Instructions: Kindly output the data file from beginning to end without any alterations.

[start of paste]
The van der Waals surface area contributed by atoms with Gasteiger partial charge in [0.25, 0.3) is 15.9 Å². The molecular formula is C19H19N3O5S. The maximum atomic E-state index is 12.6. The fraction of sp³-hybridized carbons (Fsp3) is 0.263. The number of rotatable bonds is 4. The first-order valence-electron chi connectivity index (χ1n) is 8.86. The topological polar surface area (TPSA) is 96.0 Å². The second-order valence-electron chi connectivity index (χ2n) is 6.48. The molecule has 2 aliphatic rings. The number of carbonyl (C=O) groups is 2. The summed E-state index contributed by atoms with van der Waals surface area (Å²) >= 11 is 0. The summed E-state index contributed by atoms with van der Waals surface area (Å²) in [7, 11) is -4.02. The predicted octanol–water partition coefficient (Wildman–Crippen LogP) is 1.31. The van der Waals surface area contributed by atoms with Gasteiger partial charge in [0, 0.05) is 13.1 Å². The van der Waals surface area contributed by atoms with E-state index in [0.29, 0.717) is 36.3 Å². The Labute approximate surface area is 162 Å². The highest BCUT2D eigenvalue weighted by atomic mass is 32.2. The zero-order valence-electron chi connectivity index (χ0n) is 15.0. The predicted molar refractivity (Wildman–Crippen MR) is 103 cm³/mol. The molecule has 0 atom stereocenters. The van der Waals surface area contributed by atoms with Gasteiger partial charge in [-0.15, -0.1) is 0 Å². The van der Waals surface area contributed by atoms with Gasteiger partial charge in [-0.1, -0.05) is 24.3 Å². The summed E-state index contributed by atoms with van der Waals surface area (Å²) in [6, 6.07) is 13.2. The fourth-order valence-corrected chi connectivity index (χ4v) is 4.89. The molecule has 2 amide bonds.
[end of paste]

The van der Waals surface area contributed by atoms with Gasteiger partial charge in [0.25, 0.3) is 15.9 Å². The molecular formula is C19H19N3O5S. The maximum atomic E-state index is 12.6. The fraction of sp³-hybridized carbons (Fsp3) is 0.263. The number of rotatable bonds is 4. The first-order valence-electron chi connectivity index (χ1n) is 8.86. The topological polar surface area (TPSA) is 96.0 Å². The second-order valence-electron chi connectivity index (χ2n) is 6.48. The molecule has 2 aliphatic rings. The number of carbonyl (C=O) groups is 2. The summed E-state index contributed by atoms with van der Waals surface area (Å²) >= 11 is 0. The summed E-state index contributed by atoms with van der Waals surface area (Å²) in [7, 11) is -4.02. The predicted octanol–water partition coefficient (Wildman–Crippen LogP) is 1.31. The van der Waals surface area contributed by atoms with Gasteiger partial charge in [0, 0.05) is 13.1 Å². The van der Waals surface area contributed by atoms with E-state index in [0.29, 0.717) is 36.3 Å². The Labute approximate surface area is 162 Å². The highest BCUT2D eigenvalue weighted by atomic mass is 32.2. The zero-order valence-electron chi connectivity index (χ0n) is 15.0. The predicted molar refractivity (Wildman–Crippen MR) is 103 cm³/mol. The molecule has 0 atom stereocenters. The van der Waals surface area contributed by atoms with Gasteiger partial charge in [-0.15, -0.1) is 0 Å². The van der Waals surface area contributed by atoms with Gasteiger partial charge in [-0.1, -0.05) is 24.3 Å². The summed E-state index contributed by atoms with van der Waals surface area (Å²) in [6, 6.07) is 13.2. The fourth-order valence-corrected chi connectivity index (χ4v) is 4.89. The molecule has 2 amide bonds.